Edge Hill University students were the focus of attention after helping launch their newest creative work at the UK’s largest Games Expo at Birmingham NEC.

Tabletop skirmish game 7TV: Pulp, released as a partnership between Edge Hill University Press and Crooked Dice, was showcased at the three-day event which attracted over 45,000 visitors and more than 350 exhibitors.

Callum France, who was part of the team instrumental in the product’s release, said:

“The Expo was a fantastic experience and having the chance to meet industry leaders and potential employers was a brilliant opportunity.

“Some of us even gave a few interviews, which helped boost our credibility and online presence. It was a surreal experience to see the rules that we had written over the course of two years being played (and enjoyed) by the attendees.”

The 16 Creative Writing students, led by Dr Peter Wright, Reader in Speculative Fictions, collaborated with game design studio Crooked Dice. 7TV: Pulp is the company’s third boxed set tabletop skirmish game, taking its inspiration from 1930s and ‘40s American cinema serials and pulp magazines.

Some of the creative team in attendance at the UK Games Expo

Some of the creative team in attendance at the UK Games Expo (left to right): Steven Kenny (recent alumni who worked on the project), Callum France, Jake Litherland, Isabel Tyldesley, Dr Peter Wright, Natalie McCulloch, Eve Lewis and Connor Dwyer

Eighteen months in the making, the students worked as a professional design team on all aspects of the product, from research, development and artwork to compiling stand-alone rules, character and script development.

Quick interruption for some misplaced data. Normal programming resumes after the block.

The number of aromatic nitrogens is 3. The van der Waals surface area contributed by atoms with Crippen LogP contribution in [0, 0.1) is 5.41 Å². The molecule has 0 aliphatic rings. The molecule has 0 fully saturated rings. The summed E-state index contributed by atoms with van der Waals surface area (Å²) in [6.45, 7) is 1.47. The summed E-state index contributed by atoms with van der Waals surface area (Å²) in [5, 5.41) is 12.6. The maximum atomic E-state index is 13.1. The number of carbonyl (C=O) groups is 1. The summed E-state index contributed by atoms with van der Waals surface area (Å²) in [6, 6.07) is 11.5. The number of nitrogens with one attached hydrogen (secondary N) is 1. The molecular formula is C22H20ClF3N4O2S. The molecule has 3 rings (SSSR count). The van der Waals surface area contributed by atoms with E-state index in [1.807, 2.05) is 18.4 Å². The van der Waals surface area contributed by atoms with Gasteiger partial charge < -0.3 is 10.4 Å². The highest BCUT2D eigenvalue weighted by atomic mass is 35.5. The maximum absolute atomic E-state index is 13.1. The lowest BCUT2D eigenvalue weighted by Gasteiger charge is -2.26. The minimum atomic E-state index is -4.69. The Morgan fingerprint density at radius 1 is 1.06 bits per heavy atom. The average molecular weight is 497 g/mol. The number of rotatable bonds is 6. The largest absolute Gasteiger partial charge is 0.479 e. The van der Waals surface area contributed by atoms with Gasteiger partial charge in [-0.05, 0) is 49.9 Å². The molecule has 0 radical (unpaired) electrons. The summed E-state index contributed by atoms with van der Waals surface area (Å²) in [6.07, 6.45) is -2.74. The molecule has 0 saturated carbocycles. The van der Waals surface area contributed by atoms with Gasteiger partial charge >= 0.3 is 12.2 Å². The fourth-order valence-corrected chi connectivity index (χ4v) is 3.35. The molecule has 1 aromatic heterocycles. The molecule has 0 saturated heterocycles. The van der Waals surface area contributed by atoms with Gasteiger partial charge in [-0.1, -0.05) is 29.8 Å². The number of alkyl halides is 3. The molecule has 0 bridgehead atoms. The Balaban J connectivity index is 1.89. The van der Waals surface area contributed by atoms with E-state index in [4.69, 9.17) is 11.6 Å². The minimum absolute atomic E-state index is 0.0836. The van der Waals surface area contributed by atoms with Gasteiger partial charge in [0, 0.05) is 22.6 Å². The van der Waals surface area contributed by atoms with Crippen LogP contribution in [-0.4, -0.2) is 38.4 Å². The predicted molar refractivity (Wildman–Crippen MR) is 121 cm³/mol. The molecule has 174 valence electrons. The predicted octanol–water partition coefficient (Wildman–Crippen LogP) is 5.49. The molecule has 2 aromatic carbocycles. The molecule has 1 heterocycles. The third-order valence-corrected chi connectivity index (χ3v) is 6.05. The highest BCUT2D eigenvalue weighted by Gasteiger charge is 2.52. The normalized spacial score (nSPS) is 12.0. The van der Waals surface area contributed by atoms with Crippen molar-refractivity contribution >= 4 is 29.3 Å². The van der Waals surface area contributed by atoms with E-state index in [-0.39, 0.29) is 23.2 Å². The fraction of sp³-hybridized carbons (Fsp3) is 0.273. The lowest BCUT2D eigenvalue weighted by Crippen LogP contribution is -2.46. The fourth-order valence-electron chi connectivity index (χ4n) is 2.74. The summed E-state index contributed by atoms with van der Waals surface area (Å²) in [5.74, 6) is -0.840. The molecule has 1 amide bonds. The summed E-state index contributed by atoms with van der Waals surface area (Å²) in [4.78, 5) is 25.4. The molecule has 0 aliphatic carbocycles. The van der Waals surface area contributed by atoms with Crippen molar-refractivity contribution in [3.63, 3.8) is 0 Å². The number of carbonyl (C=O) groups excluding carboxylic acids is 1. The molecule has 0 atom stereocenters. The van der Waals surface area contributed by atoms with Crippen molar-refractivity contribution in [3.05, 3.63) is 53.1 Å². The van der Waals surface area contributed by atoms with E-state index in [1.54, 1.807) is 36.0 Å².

The process also included playtesting and filming complementary videos to ensure accessibility and playability before delivering the game.

Owner of Crooked Dice, Karl Perrotton, guided the designers and editors throughout the process, ensuring the students obtained as much professional support and real-world experience, to help them develop and enhance their learning and potential career development opportunities.

Dr Wright added: “Throughout the project, students gained invaluable experience including interview technique, professional practice as commercial writers, project coordination, management and team-working skills, as well as deepening their understanding of design, editorial and playtesting processes.”

Edge Hill University Press is a project of the Department of English, History and Creative Writing, producing annual publications and involving students in the process.

The first EHU Press publication, Head Land, celebrated 10 years of the Edge Hill Prize for the Short Story, the next was Atlantic Drift: An Anthology of Poetry and Poetics, and the third being Scenes from the Revolution, which explored 50 years of political theatre.

This opportunity was made possible thanks to the Student Opportunity Fund.

Visit the University’s study page to find out more about the courses available at Edge Hill.